February 10, 2011

Transparency Review (2/7 - 2/11)

• Nevada Secretary of State Ross Miller is urging lawmakers to reform campaign disclosure laws, which would make Nevada elections more transparent. The first proposed reform -- searchable campaign finance data -- is almost exactly what TransparentNevada asked candidates about on our 2010 transparency survey.

• Government websites tend to have a reputation of being clunky, hard to navigate and often out of date. Nevada's Division of Budget and Planning is a perfect example of this. That's partially why I have been so impressed with NELIS -- the Nevada Electronic Legislative Information System. It does an excellent job tracking all proposed bills, committees and Legislators during this session. It's a very slick website that shows that technology done right is a boon to transparency in state government.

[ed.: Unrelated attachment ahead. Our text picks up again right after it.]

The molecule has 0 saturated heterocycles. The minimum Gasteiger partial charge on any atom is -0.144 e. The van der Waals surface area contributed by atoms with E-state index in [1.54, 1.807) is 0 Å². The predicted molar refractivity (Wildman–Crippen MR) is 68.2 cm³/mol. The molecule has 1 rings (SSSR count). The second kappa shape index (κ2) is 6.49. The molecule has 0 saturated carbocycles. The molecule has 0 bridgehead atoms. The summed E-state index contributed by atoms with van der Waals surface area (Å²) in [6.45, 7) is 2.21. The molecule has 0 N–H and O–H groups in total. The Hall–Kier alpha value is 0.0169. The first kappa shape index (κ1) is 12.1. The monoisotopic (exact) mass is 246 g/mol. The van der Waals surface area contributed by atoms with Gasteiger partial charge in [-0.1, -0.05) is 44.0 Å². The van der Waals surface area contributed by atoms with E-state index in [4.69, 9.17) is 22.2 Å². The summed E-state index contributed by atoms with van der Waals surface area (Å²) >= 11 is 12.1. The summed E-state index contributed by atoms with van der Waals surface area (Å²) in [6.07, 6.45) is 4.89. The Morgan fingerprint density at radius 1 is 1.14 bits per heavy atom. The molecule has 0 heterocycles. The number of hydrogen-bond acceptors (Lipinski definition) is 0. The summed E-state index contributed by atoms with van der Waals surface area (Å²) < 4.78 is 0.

• House Speaker John Boehner has rebuffed C-SPAN's request to install cameras in the House that would capture lawmaker reactions during speeches on the floor. Former speakers Pelosi and Gingrich also rejected similiar requests from C-SPAN. The Washington Post notes that the current camera system will likely remain as it is, because it is in the lawmaker's interest for the cameras to stay soley focused on them. If the cameras were allowed to pan away from the speaker, it would show them talking to an almost entirely empty chamber.

The Hill reports that military budget experts don't think that the recently enacted earmark bans in the House and Senate will dramatically alter military spending in congressional districts.